My best striker — Tim Sills — was an important part of my plans for the club. He was a strong player and good in the air. At this level, he would score 10–20 goals a season. He was one of the four or five players I saw as the core of my team for next season. Inevitably, a few months into the season, his form dropped a little and he stopped scoring goals. I kept playing him, despite some below par performances. I spoke to my assistant, wondering if he knew something I didn’t. “He is struggling to motivate himself to play for you.” Huh.
I called Tim into my office to have a chat with him. I wasn’t going to tackle his attitude towards me, merely suggest that he take some time off. He was hostile from the outset, however. It was all I could do to keep my cool. I calmly told him that I was dropping him for a few games and giving some leave. He just about managed an “OK” before stomping out of the room.
I talked to Gilchrist later. “They all feel the same as Tim, really.”
“What do you mean?” I asked.
“None of them want to play for you,” he said, “They don’t know who you are.”
So that was it. I didn’t have the background. I didn’t have the experience of years in the game to call upon. These were disappointed part-timers that hoped to make into the big leagues and had fallen short. They wanted a boss that had been there and done that. They wanted someone to look up to, in other words. Results are everything in football, though, and history means nothing in the final calculation. If nothing else, I would win the respect of my players if we were successful. If I just stuck at it, I would win them over.
Results became something of a rollercoaster in the run up to Christmas. We would lose twice in a row, playing badly. Then, we would win a draw a game. I’d think we were turning a corner, and we’d go on another 2–3 game losing streak. We just couldn’t get any momentum going. We slid down the table, and morale was palpably bad.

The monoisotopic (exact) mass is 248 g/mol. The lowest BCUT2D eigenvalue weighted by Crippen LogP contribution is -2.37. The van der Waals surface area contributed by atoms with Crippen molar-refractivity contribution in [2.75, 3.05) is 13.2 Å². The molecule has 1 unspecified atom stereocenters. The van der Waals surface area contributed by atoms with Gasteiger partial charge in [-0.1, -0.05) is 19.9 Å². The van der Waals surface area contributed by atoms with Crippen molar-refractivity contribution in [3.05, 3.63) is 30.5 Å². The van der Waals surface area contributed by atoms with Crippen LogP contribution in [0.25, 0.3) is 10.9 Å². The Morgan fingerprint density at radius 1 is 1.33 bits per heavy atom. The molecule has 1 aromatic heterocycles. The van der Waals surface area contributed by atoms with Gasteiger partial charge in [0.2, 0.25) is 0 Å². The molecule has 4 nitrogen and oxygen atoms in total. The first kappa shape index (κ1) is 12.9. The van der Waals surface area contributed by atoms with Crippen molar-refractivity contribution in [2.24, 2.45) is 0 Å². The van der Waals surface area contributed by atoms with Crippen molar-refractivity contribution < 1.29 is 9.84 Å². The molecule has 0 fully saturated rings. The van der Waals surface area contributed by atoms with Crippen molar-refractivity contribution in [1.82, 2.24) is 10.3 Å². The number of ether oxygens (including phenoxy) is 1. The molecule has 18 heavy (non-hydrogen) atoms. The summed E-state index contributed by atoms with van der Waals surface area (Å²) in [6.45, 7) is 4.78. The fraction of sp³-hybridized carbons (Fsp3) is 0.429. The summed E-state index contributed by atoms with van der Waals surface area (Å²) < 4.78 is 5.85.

I talked to the players individually. Superficially, I seemed to be getting through to them. Or maybe they were just going through the motions. Nodding when they were supposed to nod and saying “Yes boss” because it was expected. I held a team meeting and this seemed to elicit a positive response from the whole squad, but that didn’t translate to any tangible results. All the time, my assistant was whispering in my ear, “They don’t respect you. They don’t trust you. They don’t know who you are. Who are you?” Over and over my exhortations in the dressing room were met with silence and on the pitch every fragile piece of carefully nurtured confidence was shattered by defeat after defeat.
My job was still safe. The situation was still salvageable. I just couldn’t see how to turn it around. As a manager of a football club, all you have is words. If your players aren’t listening to you, there is no hope. New Year, new start, though: I called a team meeting in the first week of January. It was a last-ditch effort to get everyone playing with some confidence. I tried to be encouraging. “Look,” I said, “I know we’ve had some bad results of late, but I really think we can turn this around. I know you have the talent and the ability to win games and take this football club to the top. Where it belongs.” I turned to Stuart Lake then. The man I had chosen to be club captain. The man I had picked to be the bridge between management and playing staff. This was his chance to chime in with something to motivate the other players.
“Oh great,” said Lake, his voice loaded with sarcasm, “Another team meeting.”
That was it. It was over. They were all against me now. The players never wanted to play for me. Now my captain was openly showing contempt for me in front of the entire squad. If we were close to the end of the season I could have maybe held on until the summer break and sacked the lot of them. I could maybe have rebuilt from the ground up with my players: people that would play for me. With months to go, however, I’d probably be sacked when the bad results continued.
As for my ever-helpful assistant, I wonder about him. I wonder how much of his whispered advice was just part of his own plan to undermine me. Maybe he hoped to get his chance at my job somewhere down the road? Maybe I’m being paranoid. It’s difficult not to feel aggrieved, though, when the people you appointed turn against you.
I took the only option available to me. I resigned immediately.